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My relationship with winter has been an on and off again one, as I imagine it is for most. When I was young in Wilmette, I don’t remember ever feeling the cold. There was just the excitement of the first snowfall and the anxious hope that it would arrive around Christmas when everything was still and I could walk in isolation, marveling at the perfect expanse of white.
As I grew older in New York City, winter lost its appeal. The city kills its beauty through a number of tiny indignities: the constant shoveling, delayed trains, subway cars packed with sneezing passengers, the early sunset that makes work harder and more dreary, and of course the dirt. The perfect whiteness of winter is marred as soon as it touches our streets, which turns everything to a nasty, brown slush.
So this year, on the coldest day of winter, we trekked up to Lake George to revisit the beauty of winter and rediscover the pristine whiteness of the season.
Winter is best witnessed outside of the city, in an area where the season is at its most transcendent. It is a time for solitude and minimalism, of testing your mind’s strength of will. The days grow darker and colder and we focus more and more inward, until we reach the solstice and watch the days expand again. Winter is tied to this pattern of daylight, a time when, as the meditation goes:
“Those who are very attentive to the skies note that the sun….seems to pause on its journey before beginning to climb northwards to center again….a time of pause. So…pause. Breathe. Relax. Rest. Be at peace.”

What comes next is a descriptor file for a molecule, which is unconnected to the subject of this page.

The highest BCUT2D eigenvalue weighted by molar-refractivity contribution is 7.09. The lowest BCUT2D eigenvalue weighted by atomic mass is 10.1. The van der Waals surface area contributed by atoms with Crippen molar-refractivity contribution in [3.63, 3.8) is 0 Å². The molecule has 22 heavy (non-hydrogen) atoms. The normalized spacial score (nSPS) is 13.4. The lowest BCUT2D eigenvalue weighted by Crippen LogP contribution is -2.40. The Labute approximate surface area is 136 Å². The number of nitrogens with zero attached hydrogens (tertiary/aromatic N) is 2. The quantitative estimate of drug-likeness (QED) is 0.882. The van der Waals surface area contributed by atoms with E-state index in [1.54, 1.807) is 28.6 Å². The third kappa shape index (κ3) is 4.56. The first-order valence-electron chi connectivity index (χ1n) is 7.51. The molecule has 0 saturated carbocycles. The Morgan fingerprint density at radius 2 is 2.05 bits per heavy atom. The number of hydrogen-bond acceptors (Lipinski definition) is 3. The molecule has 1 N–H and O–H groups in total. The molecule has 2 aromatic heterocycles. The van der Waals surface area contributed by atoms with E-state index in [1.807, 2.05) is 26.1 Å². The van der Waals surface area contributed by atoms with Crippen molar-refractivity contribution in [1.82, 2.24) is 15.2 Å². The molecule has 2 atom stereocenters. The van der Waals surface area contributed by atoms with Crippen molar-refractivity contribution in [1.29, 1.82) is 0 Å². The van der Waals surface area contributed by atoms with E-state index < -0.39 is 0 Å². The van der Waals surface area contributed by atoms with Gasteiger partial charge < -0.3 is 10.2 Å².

It is no wonder then that the concept of Friluftsliv was born in Norway, land of endless mountains and snowfields. The state of Friluftsliv is a spiritual, almost religious absorption in the state of nature, a feeling of being a part of the land in a way that has been lost in our increasingly urbanized world. The direct translation is “Free Air Living,” a concept that is increasingly commercialized, but originally had deep philosophical and political underpinnings.
Friluftsliv is tied to the political concept of allemannsretten, or the “All Man’s Right” to land. This right was codified in Norway’s 1957 Law, which allows hikers, campers and gatherers access to the entire countryside, even those areas that are privately held. The underpinning of this political and philosophical movement is the freedom to find peace and strength in nature. It was a concept that found renewed importance in the age of urbanization (with its attendant debasement of winter).
We in the US have our own traditions akin to Friluftsliv. There is transcendentalism from the northeast, encapsulated by Emerson and Thoreau, but also the populist political leanings of the cowboy spirit with its more rough and tumble focus on self-reliance and commitment to something similar to the ‘All Man’s Right’ on public land.
Urban dwellers should revisit these homegrown movements and take a look at Friluftsliv, especially in winter. To not venture out into nature during the winter is to miss one of the most sublime of seasons, and a time to reflect on scarcity in a world that often chooses not to see it. It is also a chance to build strength for when our own moment of need arises.
In New York, we are lucky to have many natural places to visit within our own state. Places that are not far or expensive, nor overladen with throngs of visitors.
And if you decide to visit Lake George to reacquaint yourself with winter, as we did, you won’t be disappointed. It is quiet during the winter and the lake is one large frozen expanse. You can camp out on the ice and try your hand at ice fishing, or simply mediate on the season around you while making some friends. If you are more inclined toward physical activities, Lake George also has plenty of spots for hiking, snowshoeing and cross-country skiing.
And for those of you who are not sold on the concept of Friluftsliv – you can also tear your way through Lake George on a snowmobile.